The Second Virginity of Suzy Green - By Sara Hantz


“Pass the bottle,” I yell. If Lucy finishes it I’ll kill her. And I’m not joking either.

“Make me,” she cries taking a step closer and waving it under my nose.

“Right that’s it.” I leap up from the bench and lunge at her. But my feet get caught up in one another and suddenly I lose my balance. “Help,” I cry, but too late. Splat. I land in a heap on the ground. I roll over onto my back, stretch my arms and legs out and wave them up and down. “Look. I’m an angel. Weeeeeeeee. I’m an angel and the angel needs a drink. Please Luce. Please. I’m thirsty.” I close my eyes but everything starts to spin so I quickly jerk them open. Standing over me is Lucy.

“Why should I? I bought it.” She takes a drink and skips off holding her arms out like she’s a plane.

“Stole it, you mean.” I giggle at my joke. I’m so funny.

A stream of dribble runs out the corner of my mouth then flows back in. Before I can stop myself I swallow and start to choke. I push myself up until sitting and cough and cough. Eventually Lucy comes over.

“Here,” she says holding out the bottle of vodka.

“Thanks,” I say grabbing it from her. I lift it to my lips but miss and pour it all over me. “Shhit. That’s just typical. Just fucking typical. I can’t do anything right. My life sucks. It’s the suckiest life in the whole world. Sucks, sucks, sucks. That’s me. And that’s my life.”

I drop back down on the ground still clutching the neck of the vodka bottle. My eyes close and I lay motionless until something bubbling in the pit of my stomach forces me upright. “Luce,” I moan. “I don’t feel well.”

“Stick your fingers down your throat. Works for me every time.”

“Okay.” I hold out my hand and Lucy pulls me up. “Take this while I chuck up in the bushes.” I give her the vodka. “And don’t drink it all. Or else.”

My feet point in the direction of the bushes but they’re too heavy to move. Then, without warning, vomit shoots out of my mouth and covers me. And my new sneakers.

“Suzy,” Lucy shouts. “You freak.”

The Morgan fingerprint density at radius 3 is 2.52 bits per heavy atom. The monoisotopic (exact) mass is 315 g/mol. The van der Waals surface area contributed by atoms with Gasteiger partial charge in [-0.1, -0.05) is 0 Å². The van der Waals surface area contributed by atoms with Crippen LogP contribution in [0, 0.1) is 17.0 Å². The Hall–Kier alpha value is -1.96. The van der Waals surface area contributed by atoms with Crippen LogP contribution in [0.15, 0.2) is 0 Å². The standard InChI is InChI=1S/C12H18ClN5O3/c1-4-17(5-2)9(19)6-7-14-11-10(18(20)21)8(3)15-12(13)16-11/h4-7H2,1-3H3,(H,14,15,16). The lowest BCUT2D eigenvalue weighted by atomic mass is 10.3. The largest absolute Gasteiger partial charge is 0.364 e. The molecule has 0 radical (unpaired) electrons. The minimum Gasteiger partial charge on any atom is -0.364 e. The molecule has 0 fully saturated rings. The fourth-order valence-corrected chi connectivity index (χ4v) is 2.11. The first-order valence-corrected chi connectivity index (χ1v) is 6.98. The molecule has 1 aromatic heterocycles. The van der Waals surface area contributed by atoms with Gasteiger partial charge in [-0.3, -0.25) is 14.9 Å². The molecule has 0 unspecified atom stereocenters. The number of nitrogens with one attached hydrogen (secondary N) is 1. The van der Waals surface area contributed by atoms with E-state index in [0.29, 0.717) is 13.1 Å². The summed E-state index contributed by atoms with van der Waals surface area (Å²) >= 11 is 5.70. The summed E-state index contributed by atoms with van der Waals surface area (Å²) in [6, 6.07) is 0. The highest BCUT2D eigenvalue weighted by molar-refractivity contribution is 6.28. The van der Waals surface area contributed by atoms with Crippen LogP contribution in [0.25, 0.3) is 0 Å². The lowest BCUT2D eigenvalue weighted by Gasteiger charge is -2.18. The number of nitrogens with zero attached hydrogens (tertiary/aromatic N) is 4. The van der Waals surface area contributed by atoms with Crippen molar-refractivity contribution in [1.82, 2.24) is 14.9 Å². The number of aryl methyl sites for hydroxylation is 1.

“Lucy. I’ve been sick.” I lean forward and wrap my arms around my middle. “It tastes horrible. And I smell soooooo bad.”

“Well take your clothes off then, and wash them in the fountain.”

“Yes. Yes. That’s such a good idea. You’re so clever. I wish I was clever. Why is everyone I know clever and I’m not. It’s not fair. It’s so not fair.” I yank at my shirt and a button flies off. “Oh, shit. That’s all I need.” A noise distracts me and I look up. “Fuck. Can my life get any worse?”

Chapter One

“Bye Dad,” I say, opening the car door and swinging my legs around to ease myself out.

New state, new school, new start.

New state, new school, new start.

New state, new school, new start.

It really helped when Maddie (aka best friend and one person who knows nearly all my innermost secrets) and I were singing it the other night on the phone, but now it’s doing absolutely nothing to quell the nauseous feeling in the pit of my stomach.

I couldn’t sleep a wink last night worrying my butt off about today. What if they all hate me and won’t talk to me? I’ll be a total Larry Loner. Or what if everyone there is really weird? I mean, if the uniform is anything to go by I’m in serious trouble. I glance down at my way-too-long green and grey checked skirt, which no-one at my old school would be seen dead in, and shudder. And having to wear a tie really sucks. It feels like I’m choking.

Maddie would laugh herself senseless if she could see me. Ever since I told her my new school, St Peter’s Academy, is where all the religious rich kids go she’s been teasing me about having to dress like Deirdre our school librarian.

I’m really going to miss Maddie. Dad’s secondment means most of our contact over the next year will be cyber. Why they couldn’t train someone else to do the job I don’t know. It’s not like he’s some sort of nuclear physicist. There must be plenty of structural engineers in San Francisco who would be suitable.

“Have fun. And be good,” Dad says as I close the car door behind me.

I fling my bag over my shoulder, wave in Dad’s